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From jalousie +‎ -ed.


jalousied (not comparable)

  1. Fitted with jalousies (window slats).
    • 1820, Robert Jackson, A Sketch of the History and Cure of Febrile Diseases: More Particularly as They Appear in the West-Indies among the Soldiers of the British Army, London: Baldwin, Craddock & Joy, Volume 2, Chapter V, Section II, p. 221,[1]
      It is indispensable that the whole be well ventilated, the windows jalousied, reaching from the ceiling to the floor, made to open as folding doors so that the ventilation be free as if the roof rested only on pillars.
    • 1915, Mary Hunter Austin, The Man Jesus, London: Harper & Bros., Chapter, p. 35,[2]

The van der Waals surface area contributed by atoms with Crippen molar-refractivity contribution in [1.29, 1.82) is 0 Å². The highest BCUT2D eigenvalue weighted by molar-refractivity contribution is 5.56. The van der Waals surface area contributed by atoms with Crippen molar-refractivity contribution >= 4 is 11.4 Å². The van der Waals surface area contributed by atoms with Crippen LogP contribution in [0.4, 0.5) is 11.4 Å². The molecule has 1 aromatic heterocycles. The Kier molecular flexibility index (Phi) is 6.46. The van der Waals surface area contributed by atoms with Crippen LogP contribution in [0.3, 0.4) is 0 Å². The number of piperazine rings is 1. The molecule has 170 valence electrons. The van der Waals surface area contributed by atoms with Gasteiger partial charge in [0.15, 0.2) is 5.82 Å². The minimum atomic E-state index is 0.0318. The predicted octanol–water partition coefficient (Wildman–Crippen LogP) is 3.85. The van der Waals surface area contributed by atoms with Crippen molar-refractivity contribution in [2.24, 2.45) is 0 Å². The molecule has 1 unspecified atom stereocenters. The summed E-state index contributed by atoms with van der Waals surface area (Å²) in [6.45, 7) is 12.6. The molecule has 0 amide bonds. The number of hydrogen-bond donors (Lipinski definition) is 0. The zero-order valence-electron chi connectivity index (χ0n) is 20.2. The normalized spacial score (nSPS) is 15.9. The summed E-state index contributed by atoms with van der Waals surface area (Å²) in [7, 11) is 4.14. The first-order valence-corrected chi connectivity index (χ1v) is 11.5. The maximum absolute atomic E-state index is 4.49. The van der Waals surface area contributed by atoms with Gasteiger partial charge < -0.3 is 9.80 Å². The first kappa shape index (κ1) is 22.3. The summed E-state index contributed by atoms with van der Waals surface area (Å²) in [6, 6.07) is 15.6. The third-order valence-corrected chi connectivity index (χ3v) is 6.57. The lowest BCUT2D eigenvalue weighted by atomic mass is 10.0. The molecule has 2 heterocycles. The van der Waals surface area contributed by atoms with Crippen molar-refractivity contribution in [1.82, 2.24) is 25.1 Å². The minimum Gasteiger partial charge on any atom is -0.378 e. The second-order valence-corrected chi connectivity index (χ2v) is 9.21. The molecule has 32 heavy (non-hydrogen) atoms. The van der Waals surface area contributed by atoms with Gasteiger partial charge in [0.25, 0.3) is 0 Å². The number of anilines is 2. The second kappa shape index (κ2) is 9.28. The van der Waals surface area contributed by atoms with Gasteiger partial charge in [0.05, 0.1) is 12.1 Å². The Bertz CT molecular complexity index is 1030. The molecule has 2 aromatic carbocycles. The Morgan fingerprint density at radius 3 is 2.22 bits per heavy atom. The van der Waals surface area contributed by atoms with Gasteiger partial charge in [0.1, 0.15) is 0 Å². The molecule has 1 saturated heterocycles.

The light burned, the reader closed the roll of the Law, the leaders of the synagogues in the chief seats, facing the congregation, looked down their beards at their hands folded upon their knees; the women stirred faintly in the jalousied galleries; and the carpenter rose and sat in the seat of the reader.
    • 1961, V. S. Naipaul, A House for Mr Biswas, Vintage International, 2001, Part Two, Chapter 6,
      Lights went on downstairs, lit up the yard and reflected through the jalousied door into Mr Biswas’s room.
    • 1994, Marina Warner, “Magic zones”, London Review of Books, XVI.23:
      Some of the film is set in the jalousied interiors of Moorish bedrooms, or in desert cities such as Sana’a, with its towers of baked mud decorated with white scrolls and borders like piped icing.